The most reliable way to enter Sudan from Egypt is via the weekly ferry from Aswan in Egypt to Wadi Halfa. Currently it runs on Mondays to Sudan and back on Wednesdays. Prices recently went up to USD33. The boat is old and crowded with people and goods (the best place to sleep is on deck amongst the cargo) but it takes in some magnificent views (including that of Abu Simbel). Food and drink are available on-board. There are frequent ferries from Saudi Arabia. If travelling from the south, ferry tickets can be purchased at Khartoum's main train terminal in North Khartoum.
Permits and other legal requirements
A previous version of this guide stated that independent travellers were required to register with police at each town. As of November 2016 this appears to no longer be necessary (although the one-time registration still is). Check with local authorities to be certain.
Apart from Khartoum, there are small airports in Wadi Halfa, El Debba, Dongola, Port Sudan, El Fasher, Wad Madani, Merowe and El Obeid, all served by Sudan Airways . Most flights operate from Khartoum. Be prepared for changing timetables and cancelled flights.
Sudan Airways is notorious for its poor safety record and punctuality. It is advisable to avoid Sudan Airways and consider alternative transport.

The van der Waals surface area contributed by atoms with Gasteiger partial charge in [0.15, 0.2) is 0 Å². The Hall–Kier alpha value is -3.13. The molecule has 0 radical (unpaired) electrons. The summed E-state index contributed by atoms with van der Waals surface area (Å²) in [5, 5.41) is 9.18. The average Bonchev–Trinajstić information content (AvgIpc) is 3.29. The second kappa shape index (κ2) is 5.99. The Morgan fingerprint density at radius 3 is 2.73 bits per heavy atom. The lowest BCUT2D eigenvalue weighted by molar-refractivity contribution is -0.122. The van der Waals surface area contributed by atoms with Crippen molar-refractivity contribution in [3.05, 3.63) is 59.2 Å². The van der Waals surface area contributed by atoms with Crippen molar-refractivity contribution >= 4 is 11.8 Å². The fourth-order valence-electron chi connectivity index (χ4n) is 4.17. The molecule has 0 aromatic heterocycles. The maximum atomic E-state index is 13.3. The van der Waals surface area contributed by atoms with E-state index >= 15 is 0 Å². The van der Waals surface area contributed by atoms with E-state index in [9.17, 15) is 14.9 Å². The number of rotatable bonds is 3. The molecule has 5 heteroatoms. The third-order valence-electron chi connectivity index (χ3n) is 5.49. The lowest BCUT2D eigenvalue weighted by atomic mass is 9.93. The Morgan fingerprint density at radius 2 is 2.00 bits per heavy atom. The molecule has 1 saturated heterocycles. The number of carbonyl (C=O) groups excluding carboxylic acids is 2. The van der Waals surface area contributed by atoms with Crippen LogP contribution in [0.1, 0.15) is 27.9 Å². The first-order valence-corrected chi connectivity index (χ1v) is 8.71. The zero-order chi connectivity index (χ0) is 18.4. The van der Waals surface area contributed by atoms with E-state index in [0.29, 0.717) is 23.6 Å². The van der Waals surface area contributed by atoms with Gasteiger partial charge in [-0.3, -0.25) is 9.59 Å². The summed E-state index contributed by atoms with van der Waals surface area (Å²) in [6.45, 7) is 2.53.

There is a weekly train from Wadi Halfa to Khartoum, which leaves some time after the weekly ferry from Aswan arrives. "Some time" can mean anything from a couple of hours to a couple of days but word usually spreads around town before the train leaves. There are a few different options for accommodation, and plenty of simple restaurants. The journey is scheduled for roughly 50 hours, but can vary greatly. To be on the safe side you shouldn't make any other plans for your next 75 hours. You might not be able to find fresh water until you get to Khartoum, so it is advisable to stock up on water supplies before leaving Wadi Halfa. The train makes quite a few stops. Some more planned than others. At the more planned stops you should be able to buy a snack, and if you are lucky take a quick shower in a communal bathroom. There is also a train between Khartoum and Port Sudan, via Atbara, and from Nyala to Er-Rahad in the West. From Khartoum, trains to Wadi Halfa and Port Sudan depart from the main terminal in Khartoum North (Bahri).
Driving in Sudan is chaotic but not especially dangerous by African standards. Visitors to the area who are inexperienced at international driving are advised to hire a taxi or a driver. In most of the country, a 4WD is essential; Sudan's main highway is sealed for much of the way but most of the roads in the country are dirt or sand tracks. Crossing in to Sudan from Egypt via the ferry from Aswan to Wadi Halfa now has the benefit of the Chinese financed tarmac highway covering the 400km south to Dongola, and then right through to Khartoum, another 500km. This road is quick for overlanders as there are few military roadblocks, and very little other traffic.
Hitchhiking is fairly common in Sudan though there are not many private vehicles outside of Khartoum. Hold out your arm and wave your open hand up and down pointing in the rough direction of intended travel to indicate.